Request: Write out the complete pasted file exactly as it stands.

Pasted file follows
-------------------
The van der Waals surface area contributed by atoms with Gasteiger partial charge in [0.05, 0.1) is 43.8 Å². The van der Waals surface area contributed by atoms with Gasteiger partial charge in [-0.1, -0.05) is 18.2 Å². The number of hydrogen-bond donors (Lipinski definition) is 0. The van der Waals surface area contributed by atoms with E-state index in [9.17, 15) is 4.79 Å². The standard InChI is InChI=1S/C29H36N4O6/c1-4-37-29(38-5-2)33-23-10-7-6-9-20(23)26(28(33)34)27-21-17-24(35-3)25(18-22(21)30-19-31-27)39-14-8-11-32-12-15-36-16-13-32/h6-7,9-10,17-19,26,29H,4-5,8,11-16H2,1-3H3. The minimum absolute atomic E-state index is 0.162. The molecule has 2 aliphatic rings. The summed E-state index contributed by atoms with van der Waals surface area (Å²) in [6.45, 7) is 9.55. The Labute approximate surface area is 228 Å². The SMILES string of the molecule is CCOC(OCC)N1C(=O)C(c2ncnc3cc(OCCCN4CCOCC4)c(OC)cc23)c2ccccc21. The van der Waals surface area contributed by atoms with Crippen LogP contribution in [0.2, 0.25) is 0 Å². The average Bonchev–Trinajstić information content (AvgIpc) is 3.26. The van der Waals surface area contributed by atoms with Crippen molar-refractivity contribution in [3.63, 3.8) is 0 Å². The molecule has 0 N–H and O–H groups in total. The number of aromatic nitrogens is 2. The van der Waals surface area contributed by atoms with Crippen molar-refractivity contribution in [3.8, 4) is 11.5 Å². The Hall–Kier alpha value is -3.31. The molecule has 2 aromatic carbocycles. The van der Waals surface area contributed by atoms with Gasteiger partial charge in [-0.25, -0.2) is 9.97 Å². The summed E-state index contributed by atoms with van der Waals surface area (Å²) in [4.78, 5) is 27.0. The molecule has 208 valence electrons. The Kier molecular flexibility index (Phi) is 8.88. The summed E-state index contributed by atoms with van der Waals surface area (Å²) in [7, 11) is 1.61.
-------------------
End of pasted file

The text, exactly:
The van der Waals surface area contributed by atoms with Gasteiger partial charge in [0.05, 0.1) is 43.8 Å². The van der Waals surface area contributed by atoms with Gasteiger partial charge in [-0.1, -0.05) is 18.2 Å². The number of hydrogen-bond donors (Lipinski definition) is 0. The van der Waals surface area contributed by atoms with E-state index in [9.17, 15) is 4.79 Å². The standard InChI is InChI=1S/C29H36N4O6/c1-4-37-29(38-5-2)33-23-10-7-6-9-20(23)26(28(33)34)27-21-17-24(35-3)25(18-22(21)30-19-31-27)39-14-8-11-32-12-15-36-16-13-32/h6-7,9-10,17-19,26,29H,4-5,8,11-16H2,1-3H3. The minimum absolute atomic E-state index is 0.162. The molecule has 2 aliphatic rings. The summed E-state index contributed by atoms with van der Waals surface area (Å²) in [6.45, 7) is 9.55. The Labute approximate surface area is 228 Å². The SMILES string of the molecule is CCOC(OCC)N1C(=O)C(c2ncnc3cc(OCCCN4CCOCC4)c(OC)cc23)c2ccccc21. The van der Waals surface area contributed by atoms with Crippen LogP contribution in [0.2, 0.25) is 0 Å². The average Bonchev–Trinajstić information content (AvgIpc) is 3.26. The van der Waals surface area contributed by atoms with Crippen molar-refractivity contribution in [3.63, 3.8) is 0 Å². The molecule has 0 N–H and O–H groups in total. The number of aromatic nitrogens is 2. The van der Waals surface area contributed by atoms with Crippen molar-refractivity contribution in [3.8, 4) is 11.5 Å². The Hall–Kier alpha value is -3.31. The molecule has 2 aromatic carbocycles. The van der Waals surface area contributed by atoms with Gasteiger partial charge in [-0.25, -0.2) is 9.97 Å². The summed E-state index contributed by atoms with van der Waals surface area (Å²) in [4.78, 5) is 27.0. The molecule has 208 valence electrons. The Kier molecular flexibility index (Phi) is 8.88. The summed E-state index contributed by atoms with van der Waals surface area (Å²) in [7, 11) is 1.61.